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Typewriter Woes

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The old typewriter hadn’t been touched in years. It sat in the back room at Choice Financial in Walhalla, gathering dust, a thing of the past, no longer needed. That is until Choice Financial customer Dave paid a visit in need of a typewriter.

It was just how they did things, Dave explained. He runs a company that supplies the large cargo boxes seen on semi trucks. Each of those boxes requires its own title before being shipped away on the back of a truck. People in the industry use a typewriter to fill out these titles because it’s quick and permanent.

That day, Dave had a driver waiting to drive off in his truck right then and there — but his secretary was on vacation.

“She’s the only one who knows how to do these titles,” he explained. “So I came here hoping you could help.”

Choice Retail Team Leader Sharon Soeby and Loan Assistant Lacey Mathison looked at each other, then towards the backroom where the old typewriter sat.

“We can give it a shot,” Sharon said hopefully.

“He’s one of the nicest guys I know,” Sharon said. “So I didn’t hesitate to offer help.”

Dave was not in a panic; he never is. Sharon and Lacey describe him as happy-go-lucky and easy going. He’s been a customer for years, and whenever he comes to the bank, he says hello to everyone, with a smile on his face.

“He’s one of the nicest guys I know,” Sharon said. “So I didn’t hesitate to offer help.”

Sharon Soeby (left) and her customer, Dave (right)
Sharon Soeby (left) and her customer, Dave (right)

They dusted off the old typewriter and tried to get it going, but it had been unused for so long that it was barely working. When they did try to type, the letters were all over the place.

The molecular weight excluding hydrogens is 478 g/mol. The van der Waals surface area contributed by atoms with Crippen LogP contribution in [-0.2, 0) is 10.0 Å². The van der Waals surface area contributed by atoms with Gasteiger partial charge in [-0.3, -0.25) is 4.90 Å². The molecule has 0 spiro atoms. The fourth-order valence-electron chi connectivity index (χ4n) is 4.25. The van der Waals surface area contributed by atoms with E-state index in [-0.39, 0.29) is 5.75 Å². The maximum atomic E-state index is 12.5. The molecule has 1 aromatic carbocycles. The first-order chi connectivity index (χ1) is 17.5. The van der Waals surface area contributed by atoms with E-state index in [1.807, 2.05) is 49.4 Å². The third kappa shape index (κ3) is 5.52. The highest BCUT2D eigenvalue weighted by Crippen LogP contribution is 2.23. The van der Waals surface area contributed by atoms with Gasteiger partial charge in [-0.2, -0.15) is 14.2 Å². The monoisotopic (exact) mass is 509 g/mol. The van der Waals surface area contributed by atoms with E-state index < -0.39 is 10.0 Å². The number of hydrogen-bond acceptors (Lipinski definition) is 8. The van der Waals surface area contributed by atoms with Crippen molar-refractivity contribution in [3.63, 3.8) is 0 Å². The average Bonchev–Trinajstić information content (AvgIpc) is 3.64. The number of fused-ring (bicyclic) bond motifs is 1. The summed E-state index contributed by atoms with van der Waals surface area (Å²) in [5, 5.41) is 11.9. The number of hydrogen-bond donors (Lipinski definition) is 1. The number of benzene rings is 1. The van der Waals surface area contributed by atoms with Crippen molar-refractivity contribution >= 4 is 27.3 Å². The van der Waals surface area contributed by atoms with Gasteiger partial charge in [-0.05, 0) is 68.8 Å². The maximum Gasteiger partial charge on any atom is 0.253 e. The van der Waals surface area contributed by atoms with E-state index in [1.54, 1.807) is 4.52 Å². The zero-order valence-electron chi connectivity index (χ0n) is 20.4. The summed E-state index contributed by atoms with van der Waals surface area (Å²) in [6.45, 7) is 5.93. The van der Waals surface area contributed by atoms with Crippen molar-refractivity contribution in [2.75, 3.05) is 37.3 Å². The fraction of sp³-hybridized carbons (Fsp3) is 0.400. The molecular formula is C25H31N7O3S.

Even happy-go-lucky Dave began to furrow his brow. Then Sharon, without hesitation, piped up.

“I can just go use the one at your office for you!” she said.

Dave brightened up right away. “Really? You can do that?”

Sharon laughed and nodded. She told the team she was going to help Dave and would be back in a few minutes, and off they went to his office. The typewriter there was in far better shape than its dusty counterpart at Choice — it was sleek, modern, with a title that read Deluxe 2000.

Nevertheless, it had been a while since Sharon last used a typewriter. On the first try, it proved difficult to get all the letters aligned.

“This is the norm for her,” Lacey said. “She’ll do it for any customer who walks in the door.”

“You’re making me nervous!” she joked at Dave, who was watching over her shoulder. After a few tries, she got everything in place and the title was ready to go.

“You’re a lifesaver,” Dave said.

With the title in hand, the driver was able to get on the road and the order was complete. Sharon bid farewell to a very happy Dave and returned to the office.

For her, this was just another way that she and the team at Choice aim to live out the core values of putting people first and committing to customers.

““It’s just what we do,” she said.

“This is the norm for her,” said Lacey, who has worked with Sharon for years. “She’ll do it for any customer who walks in the door. She does stuff like this all the time.”

Feature photo: (left photo) Sharon Soeby on the typewriter, (right photo)  Lacey Mathison and Sharon Soeby, respectively.